5124 N.E. 34th Avenue - Portland, OR - 97211 / 503-335-3876 /

News Release

For Release: Monday, July 19th

Media Contacts: Al LePage, Executive Director, National Coast Trail Association - 503-335-3876

Brian King, Director of Public Affairs, Appalachian Trail Conference, 304-535-6331

"Atlantic to Great Lakes!" Event Continues On Appalachian Trail through NH & VT
Hiker turns southwest to travel national scenic trail section, fourth important link of "Great Northeast Trail,"give presentation for Dartmouth Outing Club and continue into Vermont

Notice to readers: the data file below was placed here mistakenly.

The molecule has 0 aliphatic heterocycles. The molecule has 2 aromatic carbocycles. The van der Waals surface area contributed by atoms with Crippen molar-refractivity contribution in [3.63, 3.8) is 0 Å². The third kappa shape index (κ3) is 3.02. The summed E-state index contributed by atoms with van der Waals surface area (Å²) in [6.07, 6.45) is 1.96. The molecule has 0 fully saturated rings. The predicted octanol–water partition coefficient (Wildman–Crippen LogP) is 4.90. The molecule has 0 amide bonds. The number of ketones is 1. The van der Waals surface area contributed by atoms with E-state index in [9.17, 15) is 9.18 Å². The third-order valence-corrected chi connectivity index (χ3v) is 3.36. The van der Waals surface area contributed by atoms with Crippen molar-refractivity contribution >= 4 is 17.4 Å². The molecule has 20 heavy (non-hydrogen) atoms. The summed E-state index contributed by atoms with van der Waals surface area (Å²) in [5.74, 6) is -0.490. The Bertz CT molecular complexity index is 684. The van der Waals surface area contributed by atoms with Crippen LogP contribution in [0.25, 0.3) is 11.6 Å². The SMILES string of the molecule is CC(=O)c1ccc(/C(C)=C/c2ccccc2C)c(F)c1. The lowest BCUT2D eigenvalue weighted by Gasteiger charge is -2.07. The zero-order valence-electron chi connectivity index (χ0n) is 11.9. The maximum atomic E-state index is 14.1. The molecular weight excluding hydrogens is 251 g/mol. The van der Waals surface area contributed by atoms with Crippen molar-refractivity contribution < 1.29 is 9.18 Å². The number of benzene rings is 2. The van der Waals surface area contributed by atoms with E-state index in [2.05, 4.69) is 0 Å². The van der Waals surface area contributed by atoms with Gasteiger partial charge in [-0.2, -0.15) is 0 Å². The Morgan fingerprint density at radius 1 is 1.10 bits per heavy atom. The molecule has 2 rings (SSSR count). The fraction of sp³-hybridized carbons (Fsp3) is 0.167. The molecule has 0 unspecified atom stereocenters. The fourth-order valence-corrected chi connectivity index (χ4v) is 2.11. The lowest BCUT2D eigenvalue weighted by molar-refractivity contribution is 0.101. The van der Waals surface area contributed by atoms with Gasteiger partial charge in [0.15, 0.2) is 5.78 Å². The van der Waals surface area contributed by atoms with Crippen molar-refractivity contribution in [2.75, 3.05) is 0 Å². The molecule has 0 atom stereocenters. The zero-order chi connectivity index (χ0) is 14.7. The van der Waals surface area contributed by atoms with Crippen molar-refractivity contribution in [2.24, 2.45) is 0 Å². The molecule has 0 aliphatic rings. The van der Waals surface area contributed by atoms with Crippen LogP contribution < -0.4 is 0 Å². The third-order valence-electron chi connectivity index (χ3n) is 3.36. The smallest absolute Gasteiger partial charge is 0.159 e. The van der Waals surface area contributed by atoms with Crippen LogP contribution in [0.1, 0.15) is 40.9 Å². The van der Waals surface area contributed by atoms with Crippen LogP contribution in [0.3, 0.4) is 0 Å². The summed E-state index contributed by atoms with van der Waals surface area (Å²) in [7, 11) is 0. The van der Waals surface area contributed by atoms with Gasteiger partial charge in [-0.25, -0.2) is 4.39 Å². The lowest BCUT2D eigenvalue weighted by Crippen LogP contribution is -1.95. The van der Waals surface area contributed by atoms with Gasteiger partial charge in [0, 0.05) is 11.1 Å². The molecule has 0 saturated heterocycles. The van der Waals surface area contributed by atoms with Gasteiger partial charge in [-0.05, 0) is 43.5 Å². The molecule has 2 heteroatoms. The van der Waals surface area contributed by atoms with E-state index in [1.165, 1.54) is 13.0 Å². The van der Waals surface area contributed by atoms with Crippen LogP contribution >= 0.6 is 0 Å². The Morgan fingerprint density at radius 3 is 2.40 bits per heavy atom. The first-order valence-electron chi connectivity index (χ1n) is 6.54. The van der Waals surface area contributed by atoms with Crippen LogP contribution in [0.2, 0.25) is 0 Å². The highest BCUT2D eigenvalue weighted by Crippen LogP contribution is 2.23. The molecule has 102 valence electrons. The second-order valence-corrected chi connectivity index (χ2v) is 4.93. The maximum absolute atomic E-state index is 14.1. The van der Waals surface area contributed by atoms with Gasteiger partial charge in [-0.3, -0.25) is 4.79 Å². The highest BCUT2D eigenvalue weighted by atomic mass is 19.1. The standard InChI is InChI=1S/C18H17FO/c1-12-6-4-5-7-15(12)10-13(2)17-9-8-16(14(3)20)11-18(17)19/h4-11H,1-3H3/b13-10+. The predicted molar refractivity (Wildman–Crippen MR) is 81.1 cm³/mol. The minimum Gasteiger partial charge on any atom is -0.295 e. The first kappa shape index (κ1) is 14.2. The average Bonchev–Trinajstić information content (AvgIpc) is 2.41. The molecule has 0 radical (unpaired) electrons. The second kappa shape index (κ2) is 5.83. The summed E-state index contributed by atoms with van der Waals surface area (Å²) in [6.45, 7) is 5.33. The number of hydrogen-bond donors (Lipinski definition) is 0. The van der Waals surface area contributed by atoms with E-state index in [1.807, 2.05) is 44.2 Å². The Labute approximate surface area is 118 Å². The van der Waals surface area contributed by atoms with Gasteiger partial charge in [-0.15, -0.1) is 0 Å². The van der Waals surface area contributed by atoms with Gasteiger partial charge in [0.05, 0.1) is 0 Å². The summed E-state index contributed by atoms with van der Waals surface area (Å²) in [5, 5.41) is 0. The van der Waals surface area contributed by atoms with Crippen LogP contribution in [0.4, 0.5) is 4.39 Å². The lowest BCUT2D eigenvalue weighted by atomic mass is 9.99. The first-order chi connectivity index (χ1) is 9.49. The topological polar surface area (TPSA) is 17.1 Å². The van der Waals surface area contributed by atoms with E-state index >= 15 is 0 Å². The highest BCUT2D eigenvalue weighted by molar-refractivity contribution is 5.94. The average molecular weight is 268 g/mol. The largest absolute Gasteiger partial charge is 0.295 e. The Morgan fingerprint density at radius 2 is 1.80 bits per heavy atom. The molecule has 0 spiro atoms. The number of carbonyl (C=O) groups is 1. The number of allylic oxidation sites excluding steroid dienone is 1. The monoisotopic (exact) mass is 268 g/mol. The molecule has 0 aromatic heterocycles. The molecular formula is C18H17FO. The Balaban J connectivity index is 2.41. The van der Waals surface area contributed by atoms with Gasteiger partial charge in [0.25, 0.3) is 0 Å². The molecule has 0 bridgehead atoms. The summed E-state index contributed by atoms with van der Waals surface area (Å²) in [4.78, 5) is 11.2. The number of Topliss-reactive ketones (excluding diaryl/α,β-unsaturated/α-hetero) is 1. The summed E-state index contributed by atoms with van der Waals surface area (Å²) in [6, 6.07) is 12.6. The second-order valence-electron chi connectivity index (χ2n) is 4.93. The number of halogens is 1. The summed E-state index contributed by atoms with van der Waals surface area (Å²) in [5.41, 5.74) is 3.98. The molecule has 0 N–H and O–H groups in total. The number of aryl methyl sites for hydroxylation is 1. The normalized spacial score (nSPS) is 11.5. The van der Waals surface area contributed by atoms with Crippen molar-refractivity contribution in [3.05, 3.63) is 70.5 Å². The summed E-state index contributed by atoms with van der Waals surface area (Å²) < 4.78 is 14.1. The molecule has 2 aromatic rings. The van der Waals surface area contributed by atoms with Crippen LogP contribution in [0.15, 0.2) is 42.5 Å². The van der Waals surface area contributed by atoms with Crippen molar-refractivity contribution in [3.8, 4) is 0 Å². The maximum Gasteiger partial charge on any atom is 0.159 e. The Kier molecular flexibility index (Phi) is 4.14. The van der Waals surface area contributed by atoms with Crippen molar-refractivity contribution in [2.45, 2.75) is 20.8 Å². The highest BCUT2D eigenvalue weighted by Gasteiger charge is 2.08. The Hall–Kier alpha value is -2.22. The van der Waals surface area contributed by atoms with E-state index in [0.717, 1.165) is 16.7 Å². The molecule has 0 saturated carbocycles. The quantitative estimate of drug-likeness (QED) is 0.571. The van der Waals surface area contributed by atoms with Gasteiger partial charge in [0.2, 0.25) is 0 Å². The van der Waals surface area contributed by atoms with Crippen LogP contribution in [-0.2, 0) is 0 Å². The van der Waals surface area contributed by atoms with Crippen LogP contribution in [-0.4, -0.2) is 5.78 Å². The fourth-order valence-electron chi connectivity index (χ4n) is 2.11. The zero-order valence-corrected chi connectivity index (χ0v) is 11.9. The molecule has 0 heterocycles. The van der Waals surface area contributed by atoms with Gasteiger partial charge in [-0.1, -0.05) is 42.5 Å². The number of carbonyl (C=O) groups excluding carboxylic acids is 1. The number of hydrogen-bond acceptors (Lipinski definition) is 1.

A special event, the "Atlantic to Great Lakes!" Hike and Paddle continues on Saturday, July 31st from the Pinkham Notch Visitor Center in New Hampshire for the first full day of hiking on the Applachian Trail. Al LePage of Portland, Oregon plans to first hike some 400 miles and then paddle another 300 miles to eventually reach Oswego, New York and Lake Ontario by mid-September. He will be traveling along the "Great Northeast Trail" (GNET) - an envisioned trail system connecting proposed and existing land and water-based trails across New England, literally stretching from the Atlantic Ocean to the Great Lakes. The event's focus is to promote and publicize this unique trail concept, and work cooperatively with trail organizations, government agencies, and others for public awareness about the many trails and connections that make it possible. The event is a personal journey, and although it is not a guided hike or paddle for the general public, LePage will be giving some presentations for the public during his trip. He is founder and executive director of the National Coast Trail Association, and continues his way southwest along much of the New Hampshire and Vermont section of the Appalachian Trail, the fourth significant link in his journey and will evenutually take him to the Long Trail of Vermont, where he will turn north.  LePage will also give a presentation about his "hike and paddle" for the public at Dartmouth College in Hanover, New Hampshire on Sunday, August 15th at 7PM, in the lower level of Robinson Hall.  The "Atlantic to Great Lakes!" event is officially registered as a National Trails Day 2004 event with the American Hiking Society.